Saturday, December 31, 2011

Race Street

I walked downtown today. It was a leisurely walk of about three and a half hours, the maximum duration of pavement pounding that my poor feet can stand. I had stowed my digital camera in my shirt pocket in hopes of taking a photograph worthy of comment in my blog, but for mile after mile I saw nothing eye-catching, just leafless trees and patches of dirty snow in front of shops and houses. As I approached downtown, I passed the ritzy (i.e, fashionable, high-dollar, imposing, historic) mansions, built for Denver "old money", situated across the boulevard from the Denver Country Club and its private golf course. The ritzy mansions were on side streets fronted by two huge cement planters, one on each side of the street. I have seen similar planters positioned outside government office buildings in Washington, D.C. as a bulwark against suicide truck bombers. I decided to stop and photograph a planter. [See above. Note my well-proportioned, fedora-topped shadow. If your eyes are keen, you'll also note that the planter bears the street name "Race", which will shortly be revealed as a touch of irony.]

Ah, but I am getting ahead of myself. Let me back up minute or so in the account.

Before walking past the ritzy mansions, I had to cross a busy intersection. As I waited for the signal to walk, an African-American lady of late middle age came up beside me. The walk signal appeared and I hurried across the intersection, hopping blithely over stripes of slush. The lady trailed behind. Then, when I stopped to photograph the planter, she caught up and passed me. After taking the photograph, I was on the move again and quickly overtook her. The lady stepped to the side, gave me a dirty look, and said, "You go on ahead of me. I don't trust you. Why are you taking pictures of people's homes?" [The dialogue here is verbatim to the best of my recollection.]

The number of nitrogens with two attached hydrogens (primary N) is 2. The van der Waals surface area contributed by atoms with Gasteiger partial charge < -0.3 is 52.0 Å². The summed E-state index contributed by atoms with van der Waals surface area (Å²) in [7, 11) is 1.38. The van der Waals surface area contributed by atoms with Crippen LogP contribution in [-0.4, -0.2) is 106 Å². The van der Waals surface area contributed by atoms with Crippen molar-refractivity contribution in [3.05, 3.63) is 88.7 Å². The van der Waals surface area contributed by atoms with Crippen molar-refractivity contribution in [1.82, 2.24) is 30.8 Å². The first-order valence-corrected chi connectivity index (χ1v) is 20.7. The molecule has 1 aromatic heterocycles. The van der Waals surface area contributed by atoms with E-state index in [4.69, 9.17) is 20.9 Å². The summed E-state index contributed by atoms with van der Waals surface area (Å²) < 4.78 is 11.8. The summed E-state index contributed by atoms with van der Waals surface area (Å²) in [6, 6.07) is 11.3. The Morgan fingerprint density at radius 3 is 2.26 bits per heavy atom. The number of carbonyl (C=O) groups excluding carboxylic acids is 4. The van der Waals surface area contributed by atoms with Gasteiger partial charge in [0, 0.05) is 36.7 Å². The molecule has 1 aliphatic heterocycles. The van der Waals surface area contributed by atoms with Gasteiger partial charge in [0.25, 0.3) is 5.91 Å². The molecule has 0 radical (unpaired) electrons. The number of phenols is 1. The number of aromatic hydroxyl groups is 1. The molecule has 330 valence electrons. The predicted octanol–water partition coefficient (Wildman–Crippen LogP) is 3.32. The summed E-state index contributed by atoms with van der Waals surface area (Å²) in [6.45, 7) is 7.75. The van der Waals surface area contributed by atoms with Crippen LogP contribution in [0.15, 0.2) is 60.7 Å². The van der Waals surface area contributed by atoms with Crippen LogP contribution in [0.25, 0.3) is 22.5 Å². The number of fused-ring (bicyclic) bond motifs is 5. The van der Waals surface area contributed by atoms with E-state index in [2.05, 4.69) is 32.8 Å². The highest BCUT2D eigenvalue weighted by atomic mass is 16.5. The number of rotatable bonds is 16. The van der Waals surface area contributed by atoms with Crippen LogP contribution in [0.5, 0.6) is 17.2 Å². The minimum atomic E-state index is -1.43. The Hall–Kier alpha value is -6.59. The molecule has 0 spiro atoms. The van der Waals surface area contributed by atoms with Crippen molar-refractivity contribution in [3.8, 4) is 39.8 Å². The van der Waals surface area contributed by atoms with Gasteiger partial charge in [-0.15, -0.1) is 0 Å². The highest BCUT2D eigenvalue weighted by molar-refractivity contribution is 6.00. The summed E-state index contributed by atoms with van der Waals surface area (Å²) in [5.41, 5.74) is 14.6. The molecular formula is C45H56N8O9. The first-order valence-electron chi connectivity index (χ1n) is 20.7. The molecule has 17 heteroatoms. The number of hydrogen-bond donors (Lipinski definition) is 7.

Me: "I'm not. I took a picture of one of the planters."

She turned and scrutinized the planters. She shook her head. "That's just stupid. Haven't you ever seen a planter before? Where are you from, anyway?"

Me: "Iowa, originally."

This reply appeared to satisfy her, even though there must surely be planters in Iowa. She continued, "I used to work for the airlines and went to Iowa now and then. Lots of farms there. They're having trouble with the Sudanese in Iowa now."

I said that I didn't know about the Sudanese, but I noted that Iowa had sponsored the settlement of Vietnamese refugees back in 1975.

She waved away the Vietnamese and launched into a lecture about black men not wanting to work with their hands. "After all those years of working with their hands for nothing – slavery, you know – they don't want any more of that. They don't want to be farmers in Iowa."

Me (quietly skeptical about her assertion that black men didn't want to work with their hands, as I had worked with black mechanics, electronics technicians, etc.): "Anyway, it's nearly impossible to start farming in Iowa unless you inherit the land. Land goes for $2000 an acre. [Note: I was badly mistaken about this. See below.]

Her: "You're expletive-ing me!"

Me: "No, it's true. Only the biggest farming operations or big corporations can afford these land prices."

Her: "I'm from Mississippi. Prudential was buying up lots of cotton land down there."

Me: "Yeah, it's all about speculation now. They're crowding out the small operator. To buy a little farm of 200 acres in Iowa would require $400,000 cash for the land itself, to say nothing of a tractor and the other equipment."

She pointed to the nearest mansion. "You could buy one of these houses for that much."

The cheapest mansion in the neighborhood would run you a cool million, I thought. But there was no point in quibbling.

She brought up how people are suffering in Detroit.